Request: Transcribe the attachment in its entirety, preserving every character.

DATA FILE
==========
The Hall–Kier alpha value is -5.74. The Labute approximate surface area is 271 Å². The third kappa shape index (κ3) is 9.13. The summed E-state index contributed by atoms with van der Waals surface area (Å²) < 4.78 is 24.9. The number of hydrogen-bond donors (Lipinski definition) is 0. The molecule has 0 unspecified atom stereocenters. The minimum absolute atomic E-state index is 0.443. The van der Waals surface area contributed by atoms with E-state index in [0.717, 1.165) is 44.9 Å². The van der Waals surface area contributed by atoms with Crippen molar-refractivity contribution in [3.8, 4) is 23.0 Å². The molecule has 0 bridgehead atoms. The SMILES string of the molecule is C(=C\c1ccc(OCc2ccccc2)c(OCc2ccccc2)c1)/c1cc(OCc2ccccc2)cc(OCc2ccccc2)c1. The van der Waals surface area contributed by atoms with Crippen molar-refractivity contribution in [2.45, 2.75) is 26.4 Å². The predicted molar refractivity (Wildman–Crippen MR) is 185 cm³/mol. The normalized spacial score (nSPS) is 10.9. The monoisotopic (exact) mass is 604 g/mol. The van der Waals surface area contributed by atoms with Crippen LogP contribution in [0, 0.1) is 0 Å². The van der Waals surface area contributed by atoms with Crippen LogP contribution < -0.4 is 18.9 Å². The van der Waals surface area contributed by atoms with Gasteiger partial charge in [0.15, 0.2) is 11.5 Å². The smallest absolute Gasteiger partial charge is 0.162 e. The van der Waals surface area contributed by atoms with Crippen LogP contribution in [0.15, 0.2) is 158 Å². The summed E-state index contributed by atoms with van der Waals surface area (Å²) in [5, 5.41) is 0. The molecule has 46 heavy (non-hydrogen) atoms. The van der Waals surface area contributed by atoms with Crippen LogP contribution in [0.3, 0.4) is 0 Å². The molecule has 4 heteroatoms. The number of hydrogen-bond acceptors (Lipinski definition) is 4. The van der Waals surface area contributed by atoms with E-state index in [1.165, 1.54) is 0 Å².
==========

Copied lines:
The Hall–Kier alpha value is -5.74. The Labute approximate surface area is 271 Å². The third kappa shape index (κ3) is 9.13. The summed E-state index contributed by atoms with van der Waals surface area (Å²) < 4.78 is 24.9. The number of hydrogen-bond donors (Lipinski definition) is 0. The molecule has 0 unspecified atom stereocenters. The minimum absolute atomic E-state index is 0.443. The van der Waals surface area contributed by atoms with E-state index in [0.717, 1.165) is 44.9 Å². The van der Waals surface area contributed by atoms with Crippen molar-refractivity contribution in [3.8, 4) is 23.0 Å². The molecule has 0 bridgehead atoms. The SMILES string of the molecule is C(=C\c1ccc(OCc2ccccc2)c(OCc2ccccc2)c1)/c1cc(OCc2ccccc2)cc(OCc2ccccc2)c1. The van der Waals surface area contributed by atoms with Crippen molar-refractivity contribution in [2.45, 2.75) is 26.4 Å². The predicted molar refractivity (Wildman–Crippen MR) is 185 cm³/mol. The normalized spacial score (nSPS) is 10.9. The monoisotopic (exact) mass is 604 g/mol. The van der Waals surface area contributed by atoms with Crippen LogP contribution in [0, 0.1) is 0 Å². The van der Waals surface area contributed by atoms with Crippen LogP contribution < -0.4 is 18.9 Å². The van der Waals surface area contributed by atoms with Gasteiger partial charge in [0.15, 0.2) is 11.5 Å². The smallest absolute Gasteiger partial charge is 0.162 e. The van der Waals surface area contributed by atoms with Crippen LogP contribution in [0.15, 0.2) is 158 Å². The summed E-state index contributed by atoms with van der Waals surface area (Å²) in [5, 5.41) is 0. The molecule has 46 heavy (non-hydrogen) atoms. The van der Waals surface area contributed by atoms with Crippen LogP contribution in [0.3, 0.4) is 0 Å². The molecule has 4 heteroatoms. The number of hydrogen-bond acceptors (Lipinski definition) is 4. The van der Waals surface area contributed by atoms with E-state index in [1.165, 1.54) is 0 Å².